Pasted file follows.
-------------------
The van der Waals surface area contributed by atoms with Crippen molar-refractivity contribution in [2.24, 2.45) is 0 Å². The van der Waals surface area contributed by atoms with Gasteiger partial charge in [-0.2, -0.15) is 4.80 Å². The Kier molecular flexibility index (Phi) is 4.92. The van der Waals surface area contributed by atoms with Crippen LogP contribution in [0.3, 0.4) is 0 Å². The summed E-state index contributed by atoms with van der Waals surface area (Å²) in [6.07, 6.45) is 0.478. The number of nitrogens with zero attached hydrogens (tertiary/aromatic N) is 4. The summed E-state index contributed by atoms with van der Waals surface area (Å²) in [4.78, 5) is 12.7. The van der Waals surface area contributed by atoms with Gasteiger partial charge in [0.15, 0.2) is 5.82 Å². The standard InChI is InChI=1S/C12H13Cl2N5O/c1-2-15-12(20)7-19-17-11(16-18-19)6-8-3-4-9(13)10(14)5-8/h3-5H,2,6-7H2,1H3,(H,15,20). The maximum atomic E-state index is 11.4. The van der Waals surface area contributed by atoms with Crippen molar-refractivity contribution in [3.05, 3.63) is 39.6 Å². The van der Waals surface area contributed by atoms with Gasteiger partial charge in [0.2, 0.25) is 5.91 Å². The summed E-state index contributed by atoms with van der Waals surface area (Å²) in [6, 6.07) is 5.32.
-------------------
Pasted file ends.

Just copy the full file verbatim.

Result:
The van der Waals surface area contributed by atoms with Crippen molar-refractivity contribution in [2.24, 2.45) is 0 Å². The van der Waals surface area contributed by atoms with Gasteiger partial charge in [-0.2, -0.15) is 4.80 Å². The Kier molecular flexibility index (Phi) is 4.92. The van der Waals surface area contributed by atoms with Crippen LogP contribution in [0.3, 0.4) is 0 Å². The summed E-state index contributed by atoms with van der Waals surface area (Å²) in [6.07, 6.45) is 0.478. The number of nitrogens with zero attached hydrogens (tertiary/aromatic N) is 4. The summed E-state index contributed by atoms with van der Waals surface area (Å²) in [4.78, 5) is 12.7. The van der Waals surface area contributed by atoms with Gasteiger partial charge in [0.15, 0.2) is 5.82 Å². The standard InChI is InChI=1S/C12H13Cl2N5O/c1-2-15-12(20)7-19-17-11(16-18-19)6-8-3-4-9(13)10(14)5-8/h3-5H,2,6-7H2,1H3,(H,15,20). The maximum atomic E-state index is 11.4. The van der Waals surface area contributed by atoms with Crippen molar-refractivity contribution in [3.05, 3.63) is 39.6 Å². The van der Waals surface area contributed by atoms with Gasteiger partial charge in [0.2, 0.25) is 5.91 Å². The summed E-state index contributed by atoms with van der Waals surface area (Å²) in [6, 6.07) is 5.32.